Made in Ontario: Bumstead’s Bicycles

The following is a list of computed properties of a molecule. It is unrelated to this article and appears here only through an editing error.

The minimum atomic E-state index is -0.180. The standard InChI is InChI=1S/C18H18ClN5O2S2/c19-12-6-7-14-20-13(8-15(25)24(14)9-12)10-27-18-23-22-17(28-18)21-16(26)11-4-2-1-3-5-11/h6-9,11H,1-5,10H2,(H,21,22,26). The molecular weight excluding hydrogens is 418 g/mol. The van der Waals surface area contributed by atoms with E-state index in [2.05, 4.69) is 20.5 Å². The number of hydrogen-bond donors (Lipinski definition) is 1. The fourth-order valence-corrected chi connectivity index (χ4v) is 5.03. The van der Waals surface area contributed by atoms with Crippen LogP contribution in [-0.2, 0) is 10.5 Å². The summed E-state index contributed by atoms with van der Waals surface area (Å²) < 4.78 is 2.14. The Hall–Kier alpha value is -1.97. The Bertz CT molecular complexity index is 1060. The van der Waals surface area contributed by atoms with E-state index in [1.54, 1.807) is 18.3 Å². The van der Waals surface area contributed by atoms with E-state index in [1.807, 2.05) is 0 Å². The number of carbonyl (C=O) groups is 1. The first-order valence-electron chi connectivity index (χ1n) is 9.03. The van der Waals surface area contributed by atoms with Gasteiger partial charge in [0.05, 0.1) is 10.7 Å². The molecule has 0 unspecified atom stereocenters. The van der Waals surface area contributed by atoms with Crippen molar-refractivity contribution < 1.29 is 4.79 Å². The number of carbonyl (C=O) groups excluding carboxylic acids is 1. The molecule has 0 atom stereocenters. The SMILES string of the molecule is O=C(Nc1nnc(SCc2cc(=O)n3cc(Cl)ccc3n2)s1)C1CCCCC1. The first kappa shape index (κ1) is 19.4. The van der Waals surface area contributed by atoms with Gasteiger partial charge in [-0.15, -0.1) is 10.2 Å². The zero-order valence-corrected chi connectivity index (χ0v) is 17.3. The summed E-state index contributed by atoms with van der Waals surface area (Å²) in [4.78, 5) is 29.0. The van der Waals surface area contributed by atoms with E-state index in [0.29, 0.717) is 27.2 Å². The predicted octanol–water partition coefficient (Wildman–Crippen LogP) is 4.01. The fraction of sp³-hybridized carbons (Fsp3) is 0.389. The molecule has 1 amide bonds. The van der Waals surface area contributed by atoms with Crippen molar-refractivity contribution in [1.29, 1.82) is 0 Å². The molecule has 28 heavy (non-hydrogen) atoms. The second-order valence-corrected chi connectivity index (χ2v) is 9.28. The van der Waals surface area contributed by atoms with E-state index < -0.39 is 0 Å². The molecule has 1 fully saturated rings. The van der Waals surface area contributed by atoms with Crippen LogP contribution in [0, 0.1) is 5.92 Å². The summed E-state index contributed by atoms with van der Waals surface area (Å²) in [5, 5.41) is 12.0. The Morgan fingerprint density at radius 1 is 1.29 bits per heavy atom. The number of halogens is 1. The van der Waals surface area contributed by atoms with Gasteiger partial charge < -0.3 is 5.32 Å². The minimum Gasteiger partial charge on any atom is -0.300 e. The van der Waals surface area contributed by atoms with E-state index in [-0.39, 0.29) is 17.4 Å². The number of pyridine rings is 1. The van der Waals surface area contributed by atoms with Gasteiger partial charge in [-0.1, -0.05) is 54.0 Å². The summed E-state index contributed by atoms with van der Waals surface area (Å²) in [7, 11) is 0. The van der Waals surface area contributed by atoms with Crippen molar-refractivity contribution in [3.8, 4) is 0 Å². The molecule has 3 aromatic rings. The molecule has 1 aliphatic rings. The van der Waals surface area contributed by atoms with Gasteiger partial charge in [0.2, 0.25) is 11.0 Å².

Lloyd Bumstead can remember a time in Ontario, Rancho Cucamonga and Upland when citrus orchards, giant fields of sandy vineyards and drag strips once stood on what is now freeways, malls and housing developments.For Lloyd, a fourth generation Ontarian, his roots in the City of Ontario run deep, anchored by a bicycle store that was first opened by his great grandfather in 1909.This is the "Made in Ontario" story of Bumstead’s Bicycles and its current owners Lloyd and Nancy Bumstead.THE BEGINNINGBumstead’s Bicycles first opened in 1909 at 211 East B Street in Ontario. Lloyd “LG” Bumstead moved here from Connecticut in the 1880s. He was very mechanically minded and at that time bicycles were a leading mode of transportation.Once the Model T was introduced in the 1920s, bikes began to evolve into more of a toy than a form of transportation. In response, LG Bumstead changed his business model and added sporting goods to the bicycle element of his store.The business model proved to be successful – successful enough so that he could eventually turn the store over to his son, Richard Bumstead, Sr.  In the 1960s, Richard Bumstead custom built a 3,000 square foot building, including a gun range, at 420 N. Lemon Avenue. Eventually Richard “Dick” Jr., Lloyd’s father, ran the store.PASSION FOR BIKESFor Lloyd Bumstead, Bumstead’s Bicycles was his first job. He worked in the service and repair section at the shop while attending Cal Poly Pomona.While starting his senior year at college, business took a turn for the worse. So in 1986, Lloyd decided to quit school, borrow money from his great aunt, and relocate the bicycle shop where it currently stands today at 1038 W. Fourth Street in Ontario. The move also meant closing the sporting goods part of the business.Bicycles have always been a passion of Lloyd’s. As a teenager in the 1970s, he embraced BMX biking. In the late 1980s, mountain biking had taken off, and he became interested in that, too.Lloyd, who is now affectionately known as the "resident old guy" by some of his customers and younger riders, has seen many trends come and go. When BMX biking was getting hot, Bumstead’s sponsored a BMX team. One of their riders eventually made it to the Olympics.Lloyd has seen scooters, skateboards and high tech equipment make their way into his bike shop.But through the years, there have also been constants, like the customers he first met when he was 12 are now bringing in their grandchildren’s bikes for repair."We would get guys in their 70s come in and say that when they were 12, they remembered coming to Bumstead’s to get their first bike," Lloyd said. "Today, Bumstead’s is a rite of passage. Fathers who grew up coming here will say to their wives about their sons, ‘He's ready for his first bike. Let's go to Bumstead's! "COMMUNITY AND CUSTOMER SERVICEAnother constant through this is the value that Bumstead's has placed on relationships and customer service. The Internet has changed how consumers purchase everything, from books to appliances to bikes. What has saved Bumstead's through all of this is its repair and service department."We sell ourselves through our customer service," Lloyd said.On a recent Monday, Lloyd and his wife Nancy sat in their bike shop just before it opened its doors. Their cat, Skidz, darted around the bike shop as their son got ready for the day. A line of people were waiting outside for the doors to open. Lloyd and Nancy pointed out mementos from the past:  a fishing rod from their great grandfather's sporting goods store; Lloyd's bike from the 1980s; and his dad’s 1960 Schwinn Paramount. For the two of them, Bumstead’s Bicycles represents a 100 year commitment to family and community.As they sat there in the dark for just a few minutes of peace before their busy week, both Nancy and Lloyd expressed their gratitude to the community for supporting them through all the years, particularly their support following a move in 2007 to Sixth and Mountain that almost bankrupt them.“We moved out of that location at Sixth and Mountain in December 2007 because it just wasn’t a good site for us, and we didn’t open back up until June. It was a tough time for us, and we wouldn’t have made it if it weren’t for David Allen’s column about our situation,” said Nancy Bumstead, who has lived in Ontario since she was 2 years old. “The community came out and made sure that we were okay. They realized that if they don’t shop at little stores like ours, we will go away. We stayed open for the community, hoping they would rally around us, and they really did. It was confirmation that we were needed and wanted.”To learn more about Bumstead’s Bicycles, visit Bumstead’s Bicycles is located at 1038 W. Fourth Street, Ontario. 

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